Reclamation reality check


The artist's rendering of the post-reclamation Rosemont Copper Mine shows a striking difference in landforms between the graded mine-waste pile and the surrounding undisturbed terrain (HCN, 11/22/10). Particularly noticeable is the difference in what geomorphologists call drainage density, or the total length of drainage channels per acre. The unvarying slopes and rock rundowns in the reclaimed waste piles will erode, over time re-creating drainage densities similar to the surrounding terrain. In the process, toxic materials will probably be exposed and washed downstream. The reclaimed waste piles as currently envisioned also offer little diversity in the direction slopes face, leading to a loss of microclimate diversity, and as a result, less diverse and resilient plant cover.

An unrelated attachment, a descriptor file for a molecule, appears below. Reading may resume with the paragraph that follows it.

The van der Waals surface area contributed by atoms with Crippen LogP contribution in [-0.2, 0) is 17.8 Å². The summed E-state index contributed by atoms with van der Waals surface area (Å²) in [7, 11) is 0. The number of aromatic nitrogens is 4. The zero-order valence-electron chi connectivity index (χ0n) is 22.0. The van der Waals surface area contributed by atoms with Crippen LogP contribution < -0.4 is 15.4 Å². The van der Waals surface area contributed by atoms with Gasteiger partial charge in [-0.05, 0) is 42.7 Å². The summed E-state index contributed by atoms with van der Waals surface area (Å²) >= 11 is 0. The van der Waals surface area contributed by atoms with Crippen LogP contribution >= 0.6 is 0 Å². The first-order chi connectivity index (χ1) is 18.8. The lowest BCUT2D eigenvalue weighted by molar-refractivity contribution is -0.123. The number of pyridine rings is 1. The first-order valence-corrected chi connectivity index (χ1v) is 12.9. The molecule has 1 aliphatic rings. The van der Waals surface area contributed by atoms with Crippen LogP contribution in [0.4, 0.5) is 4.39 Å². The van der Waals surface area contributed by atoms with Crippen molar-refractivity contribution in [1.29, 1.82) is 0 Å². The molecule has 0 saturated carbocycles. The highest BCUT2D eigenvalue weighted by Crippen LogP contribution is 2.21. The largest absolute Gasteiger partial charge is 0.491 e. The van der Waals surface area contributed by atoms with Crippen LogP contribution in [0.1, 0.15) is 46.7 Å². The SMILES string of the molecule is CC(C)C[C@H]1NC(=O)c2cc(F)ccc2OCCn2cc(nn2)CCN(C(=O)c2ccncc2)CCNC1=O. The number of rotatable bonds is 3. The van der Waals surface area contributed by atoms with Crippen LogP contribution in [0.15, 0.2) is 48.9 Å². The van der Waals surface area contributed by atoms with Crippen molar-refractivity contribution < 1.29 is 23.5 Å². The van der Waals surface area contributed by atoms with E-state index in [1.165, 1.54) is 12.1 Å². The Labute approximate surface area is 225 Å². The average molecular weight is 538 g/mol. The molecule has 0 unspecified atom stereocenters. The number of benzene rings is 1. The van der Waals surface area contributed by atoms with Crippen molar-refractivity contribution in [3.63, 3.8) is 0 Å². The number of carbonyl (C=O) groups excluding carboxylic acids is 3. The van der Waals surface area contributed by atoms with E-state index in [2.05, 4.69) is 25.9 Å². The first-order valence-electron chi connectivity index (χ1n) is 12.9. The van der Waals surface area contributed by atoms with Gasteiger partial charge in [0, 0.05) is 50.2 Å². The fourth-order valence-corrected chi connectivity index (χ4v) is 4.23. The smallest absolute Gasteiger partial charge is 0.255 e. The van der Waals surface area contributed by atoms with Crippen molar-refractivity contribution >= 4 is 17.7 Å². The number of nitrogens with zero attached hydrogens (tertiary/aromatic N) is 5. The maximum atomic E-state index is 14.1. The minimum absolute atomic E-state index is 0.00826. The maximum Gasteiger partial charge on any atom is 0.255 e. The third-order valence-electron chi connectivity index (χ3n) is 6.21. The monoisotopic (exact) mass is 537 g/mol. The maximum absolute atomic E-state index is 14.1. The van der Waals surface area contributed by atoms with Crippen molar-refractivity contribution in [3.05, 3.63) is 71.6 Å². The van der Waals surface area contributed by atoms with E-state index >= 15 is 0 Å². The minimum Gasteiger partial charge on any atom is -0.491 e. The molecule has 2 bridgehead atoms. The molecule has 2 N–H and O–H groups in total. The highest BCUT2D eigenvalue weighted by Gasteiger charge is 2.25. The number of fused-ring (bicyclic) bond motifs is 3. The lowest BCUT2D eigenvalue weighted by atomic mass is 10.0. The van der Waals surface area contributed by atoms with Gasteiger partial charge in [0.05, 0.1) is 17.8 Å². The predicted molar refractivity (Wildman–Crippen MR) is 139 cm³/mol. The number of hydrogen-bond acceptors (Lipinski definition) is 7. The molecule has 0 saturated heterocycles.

Over the last decade or so, an alternative -- geomorphic reclamation -- has been developed and tested at several large coal mines in New Mexico and elsewhere. The landforms created have proven to be erosion resistant and are ecologically diverse, natural-appearing ridges, hills and drainage systems. All this reduces or removes the need for long-term maintenance and speeds release of the mining company's reclamation bond. Where designed into the reclamation plan at an early stage, they've also proven, in most cases, to cost the same or less than conventional grading.

I won't speak to the other political, social and technical issues involved at the mine; Tony Davis did a fine job of that in his article. I will say, however, that if Rosemont Copper and Augusta Resource Corporation are truly serious about using state-of-the-art reclamation (and in the process limiting society's and their own long-term liability), they would be implementing such an approach.

John Kretzmann
Santa Fe, New Mexico

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